Award recognizes scientists of Turkish origin younger than 50 who have made outstanding contributions to their fields.
Jason Sparapani | Department of Materials Science and Engineering
Before being awarded the Koç University Rahmi M. Koç Medal of Science in her native Turkey, Bilge Yildiz was nervous. But it wasn’t standing in front of an audience of hundreds that stressed the Breene M. Kerr Professor in the departments of Nuclear Science and Engineering and of Materials Science and Engineering (DMSE). It wasn’t having to do interviews with journalists. Rather, it was discussing her research in Turkish.
“Two weeks before the award ceremony, I was learning Turkish again,” says Yildiz. Her language of scholarship is English; she came to the United States more than two decades ago, first to do her PhD in nuclear science at MIT, then postdoctoral work in electrochemistry and research at Argonne National Laboratory in Illinois. Even her bachelor’s studies in nuclear science at Hacettepe University in Turkey, where many courses are taught in English, were not in her mother tongue. “I did not learn these materials in Turkish. I never talked about them in Turkish. And all the technical terms especially — I had no idea.”
But Yildiz isn’t known for shying away from new things.
Trained as a nuclear scientist, using artificial intelligence algorithms to safely operate nuclear power plants, she ventured into electrochemistry, studying the chemical reactions that use or make electricity. Her lab today works on a huge array of projects, all centered on the movement of charged atoms in materials. They include human-intelligence-inspired computer processors; fuel cells, which convert hydrogen and oxygen into electricity; and electrolysis, which uses electricity to cause chemical reactions — for example, to produce hydrogen and other useful industrial chemicals. She recently contributed to a NASA project to turn the carbon dioxide in the Martian atmosphere into oxygen, charting one course toward human habitation on Mars.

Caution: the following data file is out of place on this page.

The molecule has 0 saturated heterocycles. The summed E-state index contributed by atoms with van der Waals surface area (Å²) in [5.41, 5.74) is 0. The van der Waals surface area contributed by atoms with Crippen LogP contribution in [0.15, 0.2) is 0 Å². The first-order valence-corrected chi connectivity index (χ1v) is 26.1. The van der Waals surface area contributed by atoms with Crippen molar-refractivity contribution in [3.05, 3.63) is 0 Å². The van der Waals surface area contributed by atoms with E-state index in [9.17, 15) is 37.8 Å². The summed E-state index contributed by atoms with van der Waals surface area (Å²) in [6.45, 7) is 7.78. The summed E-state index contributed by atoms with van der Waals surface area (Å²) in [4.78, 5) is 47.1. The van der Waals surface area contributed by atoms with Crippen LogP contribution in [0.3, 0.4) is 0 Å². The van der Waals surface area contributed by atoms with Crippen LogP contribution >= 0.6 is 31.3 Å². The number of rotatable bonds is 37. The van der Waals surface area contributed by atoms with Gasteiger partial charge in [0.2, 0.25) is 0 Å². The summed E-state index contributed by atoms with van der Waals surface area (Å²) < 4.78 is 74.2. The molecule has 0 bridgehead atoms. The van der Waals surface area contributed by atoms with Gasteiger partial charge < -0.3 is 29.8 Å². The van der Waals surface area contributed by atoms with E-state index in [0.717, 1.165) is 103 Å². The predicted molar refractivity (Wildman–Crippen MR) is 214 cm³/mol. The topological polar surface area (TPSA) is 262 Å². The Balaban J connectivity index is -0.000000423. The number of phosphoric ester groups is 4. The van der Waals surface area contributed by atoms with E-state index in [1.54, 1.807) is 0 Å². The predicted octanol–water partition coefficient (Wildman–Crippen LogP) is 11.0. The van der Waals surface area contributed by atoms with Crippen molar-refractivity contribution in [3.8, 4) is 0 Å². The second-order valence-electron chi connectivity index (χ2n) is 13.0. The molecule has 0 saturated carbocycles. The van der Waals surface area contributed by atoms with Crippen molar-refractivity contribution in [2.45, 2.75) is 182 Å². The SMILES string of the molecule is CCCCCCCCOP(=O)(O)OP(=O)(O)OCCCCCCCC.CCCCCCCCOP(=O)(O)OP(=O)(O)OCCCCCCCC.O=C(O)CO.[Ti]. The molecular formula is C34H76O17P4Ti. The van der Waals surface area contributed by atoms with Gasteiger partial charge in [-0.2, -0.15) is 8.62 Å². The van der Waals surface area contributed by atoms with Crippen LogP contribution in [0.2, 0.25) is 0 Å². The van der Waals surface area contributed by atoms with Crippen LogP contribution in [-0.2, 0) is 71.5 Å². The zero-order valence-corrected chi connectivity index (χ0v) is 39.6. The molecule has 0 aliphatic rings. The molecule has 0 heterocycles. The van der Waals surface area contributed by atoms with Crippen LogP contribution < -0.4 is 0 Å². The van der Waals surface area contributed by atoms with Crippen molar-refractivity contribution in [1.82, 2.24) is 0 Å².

Named an American Physical Society Fellow in 2021 and a Royal Society of Chemistry Fellow in 2022, Yildiz has been recognized the world over, but never in the country of her birth — until December, when Koç University made her the seventh recipient of the annual award. The Rahmi M. Koç Medal of Science recognizes scientists of Turkish origin younger than 50 who have made outstanding contributions to their fields. It’s given to people from various disciplines, from biological and physical sciences and engineering to social sciences.
Yildiz is the second MIT scholar awarded the medal. Institute Professor Daron Acemoglu, in the Department of Economics, was recognized in 2017 for contributions to labor and political economics and macroeconomics.
“A great honor”
In introducing Yildiz at the award ceremony at the Rahmi M. Koç Museum in Istanbul, Koç University professor Umran Inan spoke of the need for visionaries who are comfortable working across disciplines.
“She is a very young and extraordinarily successful researcher and scientist who can combine different disciplines and outputs to obtain novel and impactful results,” Inan said.
For Yildiz, being acknowledged in her home country was a “great honor.” And in Turkey, whose economy has been devastated by runaway inflation and a collapsing currency, recognition of the importance of scientific research is a good sign.